DLA Piper Intelligence

Telecommunications
Laws of the World

Overview of legal landscape

Qatar
Qatar

Currently, only two licensees provide both fixed and mobile telecommunications services in Qatar. They are Vodafone Qatar and Ooredoo (formerly QTel).

Additionally, the Qatari Government has incorporated the Qatar National Broadband Network, which was developed in order to provide passive access network infrastructure to these licensees.

Until 2014, Qatar's telecoms sector was regulated by ictQatar, which is part of the Ministry of Communications. In 2014, the Communications Regulatory Authority (CRA) was established as an independent regulator, and has taken this role over from ictQatar.

Last modified 5 Oct 2016
Overview
Qatar

Currently, only two licensees provide both fixed and mobile telecommunications services in Qatar. They are Vodafone Qatar and Ooredoo (formerly QTel).

Additionally, the Qatari Government has incorporated the Qatar National Broadband Network, which was developed in order to provide passive access network infrastructure to these licensees.

Until 2014, Qatar's telecoms sector was regulated by ictQatar, which is part of the Ministry of Communications. In 2014, the Communications Regulatory Authority (CRA) was established as an independent regulator, and has taken this role over from ictQatar.

Last modified 5 Oct 2016
Laws and regulations

Key telecoms statutes include:

Decree Law No. (34) of 2006 on the promulgation of the Telecommunications Law ('Telecoms Law')

This contains provisions relating to telecommunications licences, radio spectrum management, controls on interconnection and access agreements, dominant service providers, service tariffs, numbers and numbering, competition policy, consumer protection and property access, as well as the objectives and powers of the Supreme Council of Information and Communication Technology (ictQATAR). The Telecoms Law can be found here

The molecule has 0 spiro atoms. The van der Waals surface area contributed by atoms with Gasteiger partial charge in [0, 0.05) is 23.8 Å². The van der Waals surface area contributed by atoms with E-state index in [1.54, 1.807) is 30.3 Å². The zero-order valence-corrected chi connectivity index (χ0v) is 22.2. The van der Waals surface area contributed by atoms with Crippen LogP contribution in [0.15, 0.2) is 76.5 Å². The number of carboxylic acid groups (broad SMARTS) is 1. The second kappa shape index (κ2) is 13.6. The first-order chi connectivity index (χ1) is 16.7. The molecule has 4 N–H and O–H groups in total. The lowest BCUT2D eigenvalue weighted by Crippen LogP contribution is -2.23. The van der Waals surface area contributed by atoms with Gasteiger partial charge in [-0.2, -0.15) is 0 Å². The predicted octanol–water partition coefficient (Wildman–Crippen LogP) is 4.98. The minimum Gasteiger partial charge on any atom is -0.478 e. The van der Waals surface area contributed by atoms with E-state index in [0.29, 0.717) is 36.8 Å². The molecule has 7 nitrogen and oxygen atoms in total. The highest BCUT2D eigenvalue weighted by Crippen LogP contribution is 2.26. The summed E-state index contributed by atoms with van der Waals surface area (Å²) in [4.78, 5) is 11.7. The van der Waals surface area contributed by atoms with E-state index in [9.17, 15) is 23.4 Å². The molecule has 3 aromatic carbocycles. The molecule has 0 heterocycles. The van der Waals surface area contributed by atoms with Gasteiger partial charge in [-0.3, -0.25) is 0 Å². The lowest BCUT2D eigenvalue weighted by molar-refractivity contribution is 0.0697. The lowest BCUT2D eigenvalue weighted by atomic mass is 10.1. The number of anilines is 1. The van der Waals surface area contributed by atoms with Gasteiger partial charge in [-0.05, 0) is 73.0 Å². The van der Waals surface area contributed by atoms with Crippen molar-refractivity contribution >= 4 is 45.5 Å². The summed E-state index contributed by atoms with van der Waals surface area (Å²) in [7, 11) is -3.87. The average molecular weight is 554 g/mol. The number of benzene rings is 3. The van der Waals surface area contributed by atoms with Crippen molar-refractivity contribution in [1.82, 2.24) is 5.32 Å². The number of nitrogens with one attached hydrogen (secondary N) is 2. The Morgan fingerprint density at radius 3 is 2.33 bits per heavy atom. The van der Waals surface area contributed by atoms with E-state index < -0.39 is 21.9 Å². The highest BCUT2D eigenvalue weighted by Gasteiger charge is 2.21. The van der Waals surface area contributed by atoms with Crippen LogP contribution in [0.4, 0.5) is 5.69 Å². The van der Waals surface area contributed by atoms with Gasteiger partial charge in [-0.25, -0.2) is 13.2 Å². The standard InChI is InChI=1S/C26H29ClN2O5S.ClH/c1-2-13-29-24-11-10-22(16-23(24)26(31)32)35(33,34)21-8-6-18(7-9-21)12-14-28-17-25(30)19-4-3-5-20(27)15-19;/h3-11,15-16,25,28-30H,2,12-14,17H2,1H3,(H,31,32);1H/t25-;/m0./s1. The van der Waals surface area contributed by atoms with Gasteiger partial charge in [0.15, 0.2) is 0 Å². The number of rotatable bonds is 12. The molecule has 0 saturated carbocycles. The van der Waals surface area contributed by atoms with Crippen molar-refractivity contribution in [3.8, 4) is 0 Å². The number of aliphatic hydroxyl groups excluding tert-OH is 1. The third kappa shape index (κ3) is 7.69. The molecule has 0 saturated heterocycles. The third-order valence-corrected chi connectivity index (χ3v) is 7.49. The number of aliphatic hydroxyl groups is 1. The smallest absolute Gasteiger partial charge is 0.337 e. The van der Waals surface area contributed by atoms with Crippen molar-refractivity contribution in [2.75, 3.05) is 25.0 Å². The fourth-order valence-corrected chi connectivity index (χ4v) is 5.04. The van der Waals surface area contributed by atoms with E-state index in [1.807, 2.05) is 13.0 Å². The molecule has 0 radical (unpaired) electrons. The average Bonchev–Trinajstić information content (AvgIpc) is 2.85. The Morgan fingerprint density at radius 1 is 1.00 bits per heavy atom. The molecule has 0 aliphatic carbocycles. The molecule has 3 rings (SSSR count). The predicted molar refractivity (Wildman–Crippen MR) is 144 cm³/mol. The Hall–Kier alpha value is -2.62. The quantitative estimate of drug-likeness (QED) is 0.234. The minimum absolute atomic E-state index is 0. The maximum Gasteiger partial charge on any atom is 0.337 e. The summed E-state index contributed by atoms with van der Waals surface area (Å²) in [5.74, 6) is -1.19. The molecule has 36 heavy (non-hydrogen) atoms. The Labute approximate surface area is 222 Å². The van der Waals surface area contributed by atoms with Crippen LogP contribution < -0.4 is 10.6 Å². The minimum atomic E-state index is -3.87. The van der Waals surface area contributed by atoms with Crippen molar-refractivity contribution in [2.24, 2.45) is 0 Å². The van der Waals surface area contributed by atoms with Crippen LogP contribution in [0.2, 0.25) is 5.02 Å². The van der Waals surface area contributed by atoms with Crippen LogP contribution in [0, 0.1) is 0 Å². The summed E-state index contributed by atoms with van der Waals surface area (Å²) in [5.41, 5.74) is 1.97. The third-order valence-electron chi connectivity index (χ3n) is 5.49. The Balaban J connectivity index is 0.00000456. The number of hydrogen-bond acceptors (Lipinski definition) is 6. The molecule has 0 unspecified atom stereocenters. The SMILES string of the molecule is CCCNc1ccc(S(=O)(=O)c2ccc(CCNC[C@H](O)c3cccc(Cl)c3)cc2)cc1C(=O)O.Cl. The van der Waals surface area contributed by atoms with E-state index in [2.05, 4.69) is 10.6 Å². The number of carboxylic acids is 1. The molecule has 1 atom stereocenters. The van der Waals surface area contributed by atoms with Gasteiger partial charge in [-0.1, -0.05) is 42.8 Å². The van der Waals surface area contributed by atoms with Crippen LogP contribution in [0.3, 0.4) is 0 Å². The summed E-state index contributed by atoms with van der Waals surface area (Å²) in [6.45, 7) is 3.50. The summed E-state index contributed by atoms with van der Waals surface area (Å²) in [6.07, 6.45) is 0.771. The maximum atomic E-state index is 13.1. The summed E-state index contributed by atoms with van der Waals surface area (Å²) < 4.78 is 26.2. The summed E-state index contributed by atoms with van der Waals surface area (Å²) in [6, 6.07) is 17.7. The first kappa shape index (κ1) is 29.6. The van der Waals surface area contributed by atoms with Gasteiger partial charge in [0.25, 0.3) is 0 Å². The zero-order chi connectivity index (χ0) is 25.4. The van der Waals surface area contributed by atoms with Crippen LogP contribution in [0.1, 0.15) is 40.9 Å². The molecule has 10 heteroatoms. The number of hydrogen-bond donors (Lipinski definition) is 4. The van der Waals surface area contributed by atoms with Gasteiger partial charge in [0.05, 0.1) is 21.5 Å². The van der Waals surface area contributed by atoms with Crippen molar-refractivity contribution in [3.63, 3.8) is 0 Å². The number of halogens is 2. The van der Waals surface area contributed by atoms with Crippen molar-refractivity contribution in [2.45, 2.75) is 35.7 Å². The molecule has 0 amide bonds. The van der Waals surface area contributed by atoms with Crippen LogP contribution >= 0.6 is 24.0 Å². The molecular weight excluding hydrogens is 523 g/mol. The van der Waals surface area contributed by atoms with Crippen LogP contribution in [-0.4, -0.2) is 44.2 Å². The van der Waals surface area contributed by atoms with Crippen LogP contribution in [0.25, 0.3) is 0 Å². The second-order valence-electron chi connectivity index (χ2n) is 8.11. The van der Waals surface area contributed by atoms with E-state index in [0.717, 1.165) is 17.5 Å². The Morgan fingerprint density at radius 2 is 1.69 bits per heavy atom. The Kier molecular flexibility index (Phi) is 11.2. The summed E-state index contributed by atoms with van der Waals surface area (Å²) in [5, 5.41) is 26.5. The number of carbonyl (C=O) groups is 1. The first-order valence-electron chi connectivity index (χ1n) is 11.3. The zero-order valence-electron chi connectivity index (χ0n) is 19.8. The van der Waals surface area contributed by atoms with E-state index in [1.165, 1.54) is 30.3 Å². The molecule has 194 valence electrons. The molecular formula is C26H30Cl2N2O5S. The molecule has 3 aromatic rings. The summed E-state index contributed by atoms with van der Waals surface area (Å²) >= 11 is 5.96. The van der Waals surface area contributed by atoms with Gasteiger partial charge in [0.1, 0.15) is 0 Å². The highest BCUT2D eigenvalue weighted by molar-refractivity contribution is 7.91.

Decree Law No. (42) of 2014 establishing the Communications Regulatory Authority of Qatar

This is the instrument by which the CRA (successor to ictQatar's regulatory arm) was established, and it covers, amongst other things, the CRA's objects, functions and management responsibilities, and financial resources.  

Executive By-Law No.1 of 2009 for the Telecommunications Law ('Bylaws')

This supplements the Telecoms Laws, and includes provisions regulating the telecommunications sector.  

Regulatory documents

ictQATAR, and more recently the CRA, have also published a number of regulatory documents. These include, for example, the recently published Competition Framework and the Regulatory Instruction to Service Providers, Developers and Building Owners, which contains principles and rules relating to the installation, operations and access to telecommunications facilities, services and physical infrastructure in Qatar. These, and other regulations, can be found on the CRA website here.

Last modified 5 Oct 2016
Regulatory bodies

CRA

The CRA regulates the Telecommunications and Information Technology sector, postal services, access to digital media and spectrum.

Address:
The Communications Regulatory Authority
Al Nasr Tower B
Corniche
PO Box 23404
Doha, Qatar

http://cra.gov.qa/en

Last modified 5 Oct 2016
Regulated activities

The types of telecommunications activities which are subject to legal and regulatory requirements include:

  • The provision of telecommunications services to the public in return for a fee

  • Ownership or operation of a telecommunications network used for the provision of telecommunications services to or for the public in return for a fee